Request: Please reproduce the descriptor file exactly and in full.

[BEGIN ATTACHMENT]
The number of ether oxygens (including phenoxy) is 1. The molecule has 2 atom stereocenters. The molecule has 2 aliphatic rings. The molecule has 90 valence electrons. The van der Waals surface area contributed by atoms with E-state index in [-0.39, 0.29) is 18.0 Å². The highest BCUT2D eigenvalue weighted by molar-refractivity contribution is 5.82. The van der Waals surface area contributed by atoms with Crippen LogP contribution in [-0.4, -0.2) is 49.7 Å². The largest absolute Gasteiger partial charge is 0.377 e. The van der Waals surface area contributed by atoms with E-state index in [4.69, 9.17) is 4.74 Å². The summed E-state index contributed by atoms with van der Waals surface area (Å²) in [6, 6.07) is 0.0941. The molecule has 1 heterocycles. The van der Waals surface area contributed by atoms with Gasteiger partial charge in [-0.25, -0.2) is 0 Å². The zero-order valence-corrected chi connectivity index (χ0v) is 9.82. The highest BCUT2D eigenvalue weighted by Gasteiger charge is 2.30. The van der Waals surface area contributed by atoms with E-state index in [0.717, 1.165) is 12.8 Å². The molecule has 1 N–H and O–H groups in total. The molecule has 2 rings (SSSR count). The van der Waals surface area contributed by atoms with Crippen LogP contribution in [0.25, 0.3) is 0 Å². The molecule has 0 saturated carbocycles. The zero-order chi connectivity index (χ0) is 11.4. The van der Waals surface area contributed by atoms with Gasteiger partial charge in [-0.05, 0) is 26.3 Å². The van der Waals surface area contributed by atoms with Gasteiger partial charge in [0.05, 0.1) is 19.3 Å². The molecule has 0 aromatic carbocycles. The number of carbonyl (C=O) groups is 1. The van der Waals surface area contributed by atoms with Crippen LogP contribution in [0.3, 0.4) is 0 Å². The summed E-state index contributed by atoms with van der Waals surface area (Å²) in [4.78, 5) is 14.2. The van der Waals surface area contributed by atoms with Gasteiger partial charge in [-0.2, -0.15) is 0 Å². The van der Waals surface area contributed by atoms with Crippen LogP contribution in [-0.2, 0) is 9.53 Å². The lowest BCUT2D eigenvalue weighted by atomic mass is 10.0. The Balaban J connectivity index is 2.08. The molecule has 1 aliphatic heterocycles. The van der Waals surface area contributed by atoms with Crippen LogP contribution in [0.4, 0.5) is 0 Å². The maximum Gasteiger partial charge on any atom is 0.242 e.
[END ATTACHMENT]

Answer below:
The number of ether oxygens (including phenoxy) is 1. The molecule has 2 atom stereocenters. The molecule has 2 aliphatic rings. The molecule has 90 valence electrons. The van der Waals surface area contributed by atoms with E-state index in [-0.39, 0.29) is 18.0 Å². The highest BCUT2D eigenvalue weighted by molar-refractivity contribution is 5.82. The van der Waals surface area contributed by atoms with Crippen LogP contribution in [-0.4, -0.2) is 49.7 Å². The largest absolute Gasteiger partial charge is 0.377 e. The van der Waals surface area contributed by atoms with E-state index in [4.69, 9.17) is 4.74 Å². The summed E-state index contributed by atoms with van der Waals surface area (Å²) in [6, 6.07) is 0.0941. The molecule has 1 heterocycles. The van der Waals surface area contributed by atoms with Gasteiger partial charge in [-0.25, -0.2) is 0 Å². The zero-order valence-corrected chi connectivity index (χ0v) is 9.82. The highest BCUT2D eigenvalue weighted by Gasteiger charge is 2.30. The van der Waals surface area contributed by atoms with E-state index in [0.717, 1.165) is 12.8 Å². The molecule has 1 N–H and O–H groups in total. The molecule has 2 rings (SSSR count). The van der Waals surface area contributed by atoms with Crippen LogP contribution in [0.25, 0.3) is 0 Å². The molecule has 0 saturated carbocycles. The zero-order chi connectivity index (χ0) is 11.4. The van der Waals surface area contributed by atoms with Gasteiger partial charge in [-0.05, 0) is 26.3 Å². The van der Waals surface area contributed by atoms with Gasteiger partial charge in [0.05, 0.1) is 19.3 Å². The molecule has 0 aromatic carbocycles. The number of carbonyl (C=O) groups is 1. The van der Waals surface area contributed by atoms with Crippen LogP contribution in [0.3, 0.4) is 0 Å². The summed E-state index contributed by atoms with van der Waals surface area (Å²) in [4.78, 5) is 14.2. The van der Waals surface area contributed by atoms with Gasteiger partial charge in [-0.2, -0.15) is 0 Å². The van der Waals surface area contributed by atoms with Crippen LogP contribution in [-0.2, 0) is 9.53 Å². The lowest BCUT2D eigenvalue weighted by atomic mass is 10.0. The Balaban J connectivity index is 2.08. The molecule has 1 aliphatic heterocycles. The van der Waals surface area contributed by atoms with Crippen LogP contribution in [0.4, 0.5) is 0 Å². The maximum Gasteiger partial charge on any atom is 0.242 e.